Teacher And Student Can’t Believe Their Eyes After They Unearth King Bluetooth’s Lost Treasure, But Then They See Thor’s Hammer And They Start Screaming

A 13-year old student made one of the finds of the century by uncovering King Harald Bluetooth’s lost hoard. The seemingly worthless scraps of metal led to an incredible find in coins and an authentic hammer of Thor. 

13. Ancient Finds in a Field 

An incredible hoard of lost treasure that is over 1,000 years old has been found on a remote German island. The find was made by 13-year old student Luca Malaschnichenko, who was walking through a field in Rügen, an island in the Baltic Sea.  

12. A Piece of Metal 

Malaschnichenko’s teacher walked over to investigate a piece of metal that the student had picked up. Immediately, the teacher, René Schön, realized they were looking at an actual ancient silver coin. Schön is an amateur archaeologist. He knew they needed to call the State Office for Culture and Heritage without delay. 

11. King Harald Bluetooth 

“This was the (biggest) discovery of my life,” said Schön, a hobbyist who used metal detectors to sweep the area. King Harald Gormsson is famous for ruling Scandinavia, Norway and parts of Germany between 930 and 986. He was one of the last Viking Kings. 

10. The Last Viking 

King Harald united all of Scandinavia and also converted the Danes from Germanic Paganism to Christianity. His nickname was “blátǫnn in Old Norse or “Blåtand” in Danish. This translates to Bluetooth.  Schön and his students had to keep the find absolutely secret for three months while a team planned to come and excavate the site. 

9. Hammer of Thor Pendant 

Finally, the team arrived, and they let Malaschnichenko assist them with the dig. There were many amazing discoveries in that field, including an authentic Mjölnir, known as the “hammer of Thor,” which many pagans still wear around their necks today. Thor is a god associated with thunder who is the champion of the common man.  

8. Chipped and Buried Coins 

They also found around 600 chipped silver coins, with 100 of them dating back to the time of Harald Bluetooth. They found many braided necklaces, pearls, and brooches. Lead archaeologist Michael Schirren told DPA that the “trove is the biggest single discovery of Bluetooth coins in the southern Baltic Sea region and is therefore of great significance.”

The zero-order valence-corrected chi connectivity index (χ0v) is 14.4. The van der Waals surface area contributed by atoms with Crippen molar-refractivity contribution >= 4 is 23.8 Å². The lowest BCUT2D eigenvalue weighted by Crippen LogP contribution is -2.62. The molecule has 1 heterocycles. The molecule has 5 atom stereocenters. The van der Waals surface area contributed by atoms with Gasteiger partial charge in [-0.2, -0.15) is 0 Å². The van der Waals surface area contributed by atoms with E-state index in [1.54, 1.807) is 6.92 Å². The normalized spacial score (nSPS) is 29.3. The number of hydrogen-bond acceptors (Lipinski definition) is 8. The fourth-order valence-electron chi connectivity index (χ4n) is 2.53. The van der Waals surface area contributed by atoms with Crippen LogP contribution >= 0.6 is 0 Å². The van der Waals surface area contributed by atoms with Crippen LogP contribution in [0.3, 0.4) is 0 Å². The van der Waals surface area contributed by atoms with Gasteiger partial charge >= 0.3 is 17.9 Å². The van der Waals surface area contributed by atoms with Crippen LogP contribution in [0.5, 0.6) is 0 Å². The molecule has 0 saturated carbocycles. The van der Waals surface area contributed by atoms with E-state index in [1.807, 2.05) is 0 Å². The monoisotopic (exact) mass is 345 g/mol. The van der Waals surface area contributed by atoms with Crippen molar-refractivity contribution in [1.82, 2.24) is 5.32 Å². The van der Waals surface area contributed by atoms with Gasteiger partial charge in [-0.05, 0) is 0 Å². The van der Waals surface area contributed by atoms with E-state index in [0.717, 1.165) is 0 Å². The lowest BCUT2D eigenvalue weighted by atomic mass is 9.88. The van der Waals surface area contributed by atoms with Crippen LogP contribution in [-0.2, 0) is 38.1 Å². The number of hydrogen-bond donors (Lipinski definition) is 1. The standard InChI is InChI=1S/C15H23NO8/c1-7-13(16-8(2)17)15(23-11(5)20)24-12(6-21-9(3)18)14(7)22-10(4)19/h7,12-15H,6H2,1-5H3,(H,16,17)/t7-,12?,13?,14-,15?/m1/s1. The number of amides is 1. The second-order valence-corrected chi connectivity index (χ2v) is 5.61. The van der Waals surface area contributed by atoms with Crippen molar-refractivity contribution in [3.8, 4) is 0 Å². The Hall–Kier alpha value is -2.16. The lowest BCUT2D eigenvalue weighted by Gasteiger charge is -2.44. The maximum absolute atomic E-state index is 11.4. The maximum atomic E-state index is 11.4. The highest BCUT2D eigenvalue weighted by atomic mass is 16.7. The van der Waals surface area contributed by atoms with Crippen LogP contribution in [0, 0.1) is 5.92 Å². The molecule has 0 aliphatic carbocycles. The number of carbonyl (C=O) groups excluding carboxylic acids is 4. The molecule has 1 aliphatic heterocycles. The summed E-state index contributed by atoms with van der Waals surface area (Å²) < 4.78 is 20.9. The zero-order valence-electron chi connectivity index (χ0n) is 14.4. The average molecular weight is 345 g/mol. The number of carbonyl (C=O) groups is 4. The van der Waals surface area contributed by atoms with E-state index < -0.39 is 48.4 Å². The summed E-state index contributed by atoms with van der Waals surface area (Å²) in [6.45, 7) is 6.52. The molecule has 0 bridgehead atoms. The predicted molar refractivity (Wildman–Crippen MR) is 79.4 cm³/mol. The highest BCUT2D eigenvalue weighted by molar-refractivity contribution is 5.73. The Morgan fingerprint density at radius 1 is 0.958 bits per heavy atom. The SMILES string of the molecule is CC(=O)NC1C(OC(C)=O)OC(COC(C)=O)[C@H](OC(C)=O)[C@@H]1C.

7. Link to Modern World 

No one knows precisely why King Harald’s nickname was Bluetooth, but it is presumed he had a dead tooth. In 1996, Intel engineer Jim Kardach was reading a book on Viking history when he read the saga of Harald Bluetooth. He decided to name his new technology, which you know as “bluetooth” after the King. 

6. Bluetooth Technology 

“King Harald Bluetooth … was famous for uniting Scandinavia just as we intended to unite the PC and cellular industries with a short-range wireless link,” he later said. Kardach even based the design of the logo on a bind rune merging the Younger Futhark runes (Hagall) (ᚼ) and (Bjarkan) (ᛒ), which refer to Harald’s initials. The technology was officially rolled out as part of Swedish company Ericsson. 

5. Fleeing from Son 

Unlike most mythologies, the tales of the kings and heroes of Scandinavia have often wound up being corroborated by historical sources. This is true of the Rügen discovery, since this location seems to correspond to Harald’s escape from Denmark. (He was deposed by his ambitious son, Forkbeard, around 985). 

4. The Island of Rügen 

Rügen is an area which has been ruled by many empires.  The area has been settled by humans since the Stone Ages. Slavs, Danes, Pomeranians, Swedes, French, Germans and Russians have all played a role in its history.  

3. Historical Value 

Although the coins and artifacts have a monetary value, their true importance is in the history they teach. “This is the largest single find of Bluetooth coins in the southern Baltic Sea region and is therefore of outstanding importance.” In the words of archaeologist Detlef Jantzen, “We have here the rare case of a discovery that appears to corroborate historical sources.” 

2. Ancient Coins 

The oldest coin dates to 714, which is even before Harald Bluetooth’s era. The most recent was 983, just four years before his death. Treasure seekers in Europe often find buried coins and treasure, usually buried by wealthy people who were fleeing or hiding money for various reasons.   

1. Buried Treasure 

According to a professor Roskilde University in Denmark, the silver was likely buried by some of Bluetooth’s wealthier allies. “Things were so unstable that very wealthy men or women from his court felt obliged to bury their coins and jewelry,” said professor Brian Patrick McGuire. “Usually, treasures are left behind by people who hope to retrieve them when things get better, as an act of faith in better times.”